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Speaking of pictures, Rameen Gasery, the Executive Photographer for Fela!, is currently featured in a new Betti Ono Gallery exhibit, “Chasing Fela,” which opened June 7. The show features stage, candid, and concert shots of the production as well as photos of Ngaujah and Fela’s sons Femi and Seun and Afrobeat advocate DJ Rich Medina. As an “Assata Shakur Teach-In” was taking place in the room next door, Oakulture exchanged a few words with Gasery.

Gasery described himself as a “NY-to-LA transplant” who spent his formative years in the Bay Area. Traveling with the show for three and a half years was “hairy and varied,” he said. All over America, he added, jaws dropped after “being inspired not just by the kinetic energy of the music but of Fela’s message — not just peace and equality, but activism and engagement, from the Black Panther party to the things that were going on with the Nigerian government.”

rameen gasery

Rameen Gasery at Betti Ono

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For the past five years, Oakland’s Royal Joker Car Club has hosted the “Cruise Night,” a rolling exhibition of vintage, classic and custom cars, set to a soundtrack of low-rider-friendly oldies, which has occupied the Giant Burger parking lot at 22nd and Telegraph on First Fridays. But all that may be coming to an end; event organizer Carlos Valtreau recently landed a new job in Hawaii.

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Cruise Night June 2013

At press time, Valtreau was looking for someone to take over the reins of the event, which has been one of the most consistent, and trouble-free, draws to First Friday (whose own future is uncertain). In a Facebook post, Valtreau noted, “The city knows this is a positive event for Oakland. We have never had a problem in the five years of its existence.”

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Maize grinder at Tamarindo

Maize grinder at Tamarindo

Oakland already has some of the best Mexican food in the entire Bay Area, if not California. But Tamarindo Antojeria lifts Aztlan cuisine to another level with their Tamarindo Food Lab, a new series of food-themed cultural events. The idea is for Mexi-food aficionados to be able to “experience Mexican food differently,” says restaurant owner Alfonso Dominguez, with visiting chefs, tastings, classes and workshops, and an emphasis on education.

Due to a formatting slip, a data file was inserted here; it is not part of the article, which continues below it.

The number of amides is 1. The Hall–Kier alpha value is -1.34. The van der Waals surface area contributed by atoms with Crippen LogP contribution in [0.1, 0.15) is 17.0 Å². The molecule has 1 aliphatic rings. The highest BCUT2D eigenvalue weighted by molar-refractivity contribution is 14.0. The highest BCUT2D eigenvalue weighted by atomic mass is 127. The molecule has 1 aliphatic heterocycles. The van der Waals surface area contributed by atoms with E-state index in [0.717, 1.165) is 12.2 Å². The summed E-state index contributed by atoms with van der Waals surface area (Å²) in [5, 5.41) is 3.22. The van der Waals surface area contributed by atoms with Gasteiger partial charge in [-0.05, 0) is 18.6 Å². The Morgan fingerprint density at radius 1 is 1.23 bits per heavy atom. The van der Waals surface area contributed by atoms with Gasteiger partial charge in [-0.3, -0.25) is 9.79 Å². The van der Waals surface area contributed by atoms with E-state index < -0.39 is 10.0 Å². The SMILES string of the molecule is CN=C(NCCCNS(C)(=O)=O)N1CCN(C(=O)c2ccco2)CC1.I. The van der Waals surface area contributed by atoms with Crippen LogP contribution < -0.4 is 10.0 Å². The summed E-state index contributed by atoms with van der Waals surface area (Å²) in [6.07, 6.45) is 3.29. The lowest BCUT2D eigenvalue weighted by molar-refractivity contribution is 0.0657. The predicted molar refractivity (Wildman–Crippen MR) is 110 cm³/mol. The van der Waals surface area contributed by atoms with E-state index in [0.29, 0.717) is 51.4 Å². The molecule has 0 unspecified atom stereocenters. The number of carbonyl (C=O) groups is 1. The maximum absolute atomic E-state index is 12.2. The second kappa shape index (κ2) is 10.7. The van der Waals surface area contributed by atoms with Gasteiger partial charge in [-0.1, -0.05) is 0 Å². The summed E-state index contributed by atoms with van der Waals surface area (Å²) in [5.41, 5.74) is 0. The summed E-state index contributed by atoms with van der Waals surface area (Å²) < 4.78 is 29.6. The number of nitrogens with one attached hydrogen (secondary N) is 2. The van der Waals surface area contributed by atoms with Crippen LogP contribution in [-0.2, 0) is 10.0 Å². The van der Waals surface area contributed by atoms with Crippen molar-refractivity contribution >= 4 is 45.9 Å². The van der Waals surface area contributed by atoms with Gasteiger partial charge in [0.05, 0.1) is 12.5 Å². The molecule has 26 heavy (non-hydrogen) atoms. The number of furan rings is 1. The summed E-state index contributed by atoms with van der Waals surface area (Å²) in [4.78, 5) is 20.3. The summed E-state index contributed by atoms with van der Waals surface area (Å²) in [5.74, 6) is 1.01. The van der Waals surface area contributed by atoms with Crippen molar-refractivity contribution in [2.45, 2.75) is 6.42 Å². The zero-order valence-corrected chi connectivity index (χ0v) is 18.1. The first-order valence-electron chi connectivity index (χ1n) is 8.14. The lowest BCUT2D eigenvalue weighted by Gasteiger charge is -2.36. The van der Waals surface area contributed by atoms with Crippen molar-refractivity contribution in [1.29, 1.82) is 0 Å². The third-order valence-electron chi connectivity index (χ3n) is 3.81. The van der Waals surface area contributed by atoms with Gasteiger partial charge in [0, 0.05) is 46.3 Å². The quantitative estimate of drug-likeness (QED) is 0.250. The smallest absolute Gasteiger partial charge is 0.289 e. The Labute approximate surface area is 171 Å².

Gloria Dominguez and Benedicta Alejo in Tamarindo's kitchen.

Gloria Dominguez and Benedicta Alejo in Tamarindo’s kitchen.

 

 

 

 

 

 

 

 

On June 2nd, the restaurant hosted Benedicta Alejo, the first Mexican woman chef to be invited to the Vatican, for a prix fixe meal of mostly pre-Hispanic dishes, matched with pairings from local wineries.

As Gloria Dominguez noted, “it becomes a ritual” to prepare traditional food from scratch.  Fittingly, Alejo’s maize grinder, on which yellow, white and blue corn were ground, served as an altar for guests, who included City Councilman Noel Gallo and the local Mexican Consul. Before each course was served, Alejo came around to each table to discuss the meal and its origins.

Oakulture tasted a few of the dishes: the Taco de Charolito was a salty, spicy appetizer with a consistency akin to a crunchy buckwheat cracker, and the Tzirita de Cilantro con Corunda was a creamy soup with sublime flavor notes. Unfortunately, we had to leave before the main courses–which included Mole de Conejo, or rabbit in chocolate salsa–but we’re especially looking forward to the upcoming mescal tasting.

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This week’s pics:
Soji and the Afrobeat Band, 6/14, 5-9pm, Oakland Museum of California, 1000 Oak St.

Capleton & the Prophecy Band, 6/13, 9pm, $30-$35, New Parish, 579 18th St.

Scraper Bike Parade, 6/15, 10am, Eastmont Mall, 73rd Ave./Bancroft

Bikes, Bubbles, and Books, 6/15, 2-3:30pm, West Oakland Public Library, 1801 Adeline

Born Free Kickstarter Launch Party, 6/15, 7pm-10pm, Owl n Wood, 45 Grand Ave.

got tips? eric@oaklandlocal.com